It’s hard to miss the uptick in litigation against high profile US companies over alleged unequal pay for female employees these days. Cases seem to hit the headlines frequently and several targeted industries include professional sports, professional services organizations, and technology companies. With equal pay protections constantly expanding, and employees often seeking class certification, in 2021, employers should be especially diligent in identifying and rectifying unjustified pay disparities.
So, if you need a New Year’s Resolution, consider undertaking a pay equity audit. This will position your company to determine, at baseline, whether any unjustified pay disparities exist, where those disparities lie and proactively take any remedial measures to help mitigate against becoming a headline. In conducting a pay equity audit, employers should pay close attention to the legal backdrop of pay equity, and how that landscape is changing.
As we head into the New Year, here are several US developments companies ought to know:
California Enacts First Employee Data Reporting Law
On September 30, California Gov. Gavin Newsom signed Senate Bill 973, Sen. Hannah-Beth Jackson’s bill relating to annual reporting of employee pay data. SB 973 requires private employers with 100 or more employees to report employee pay data to the Department of Fair Employment and Housing (DFEH) by March 31, 2021, and annually thereafter, for specified job categories by gender, race and ethnicity. California will be the first state to require employers to submit such employee data.Continue Reading US Pay Equity and Transparency Developments: What You Need to Know Going Into 2021
As predicted, on September 30, 2020, California Governor Newsom signed SB 973 into law. SB 973 requires private employers with 100 or more employees to report pay data to the Department of Fair Employment and Housing by March 31, 2021, and by March 31 each year thereafter, for specified job categories by gender, race, and…
Join us in our new Palo Alto office for a breakfast briefing on October 30 as we explore the top 5 trends impacting multinational employers in EMEA.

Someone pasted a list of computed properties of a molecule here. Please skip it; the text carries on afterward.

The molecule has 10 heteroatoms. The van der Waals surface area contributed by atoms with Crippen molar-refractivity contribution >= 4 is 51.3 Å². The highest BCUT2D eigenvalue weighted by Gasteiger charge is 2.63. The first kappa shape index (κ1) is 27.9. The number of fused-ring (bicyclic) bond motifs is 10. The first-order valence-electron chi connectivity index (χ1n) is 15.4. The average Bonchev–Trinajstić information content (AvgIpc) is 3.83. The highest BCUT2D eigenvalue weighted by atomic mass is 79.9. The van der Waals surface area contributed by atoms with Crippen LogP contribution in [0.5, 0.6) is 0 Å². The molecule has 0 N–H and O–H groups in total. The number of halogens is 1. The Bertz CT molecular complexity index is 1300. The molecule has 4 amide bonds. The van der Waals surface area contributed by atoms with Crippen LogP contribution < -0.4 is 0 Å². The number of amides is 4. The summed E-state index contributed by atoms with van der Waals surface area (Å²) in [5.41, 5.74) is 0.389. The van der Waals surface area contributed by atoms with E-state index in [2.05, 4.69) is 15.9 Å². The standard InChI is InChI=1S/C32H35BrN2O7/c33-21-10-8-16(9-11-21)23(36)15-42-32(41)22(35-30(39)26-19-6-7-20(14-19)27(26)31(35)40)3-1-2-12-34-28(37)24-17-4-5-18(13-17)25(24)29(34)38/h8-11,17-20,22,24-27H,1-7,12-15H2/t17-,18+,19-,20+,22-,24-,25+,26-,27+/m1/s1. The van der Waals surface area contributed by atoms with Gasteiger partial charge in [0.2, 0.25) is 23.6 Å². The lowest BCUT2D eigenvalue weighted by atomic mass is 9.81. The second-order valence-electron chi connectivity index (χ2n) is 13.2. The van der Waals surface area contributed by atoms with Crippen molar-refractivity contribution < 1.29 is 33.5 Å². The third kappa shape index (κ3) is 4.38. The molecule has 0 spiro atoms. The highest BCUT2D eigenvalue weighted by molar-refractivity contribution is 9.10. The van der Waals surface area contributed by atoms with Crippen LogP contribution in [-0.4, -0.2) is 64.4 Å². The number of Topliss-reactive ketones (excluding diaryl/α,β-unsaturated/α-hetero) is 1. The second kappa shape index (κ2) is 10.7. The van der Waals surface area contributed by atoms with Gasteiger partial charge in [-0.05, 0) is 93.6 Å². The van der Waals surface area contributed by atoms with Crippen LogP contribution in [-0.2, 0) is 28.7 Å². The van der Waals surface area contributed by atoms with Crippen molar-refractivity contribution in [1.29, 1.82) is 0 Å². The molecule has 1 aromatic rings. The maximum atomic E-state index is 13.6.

Hear from leading practitioners in 5 key EMEA jurisdictions – France, Germany, South Africa, Spain and the United Kingdom – as we address these key developments:
This summer the U.S. Women’s Soccer team won more than the World Cup – they’ve had tremendous success in garnering public support in their bid for equal pay. However, beyond the star power of Alex Morgan and Megan Rapinoe, pay equity continues to be a hot button issue for employers in the U.S.
Less than two weeks ago we reported that all employers with 100 or more workers in the US would have until September 30 to provide the EEOC with pay data (read more here).
Then, just days later, on May 3rd, the Justice Department appealed the two rulings resurrecting the Obama-era mandate. Ironically, the appeal…
Last month, we reported that a federal court in Washington D.C. lifted the government’s stay of the revised EEO-1 form that requires companies to submit summary wage data by race/ethnicity and gender. Following the court’s order, uncertainty loomed concerning whether employers would need to include the additional data by the current EEO-1 Report deadline…
Today is Equal Pay Day in the US. It marks the date women need to work into 2019 to earn what men were paid in the previous year. (And, in fact, this particular date does not take into account that women of color are often paid less than white women.)
Collecting, sharing, maintaining (and possibly publishing) diversity data (of any type but including gender pay) remains a significant undertaking for employers. And the complexity compounds for multinationals.
The global trend towards requiring transparency is not slowing. Just recently, France, Spain and soon Ireland have jumped aboard.Continue Reading France, Spain And Soon Ireland, Kick Off New Gender Pay Gap Reporting Requirements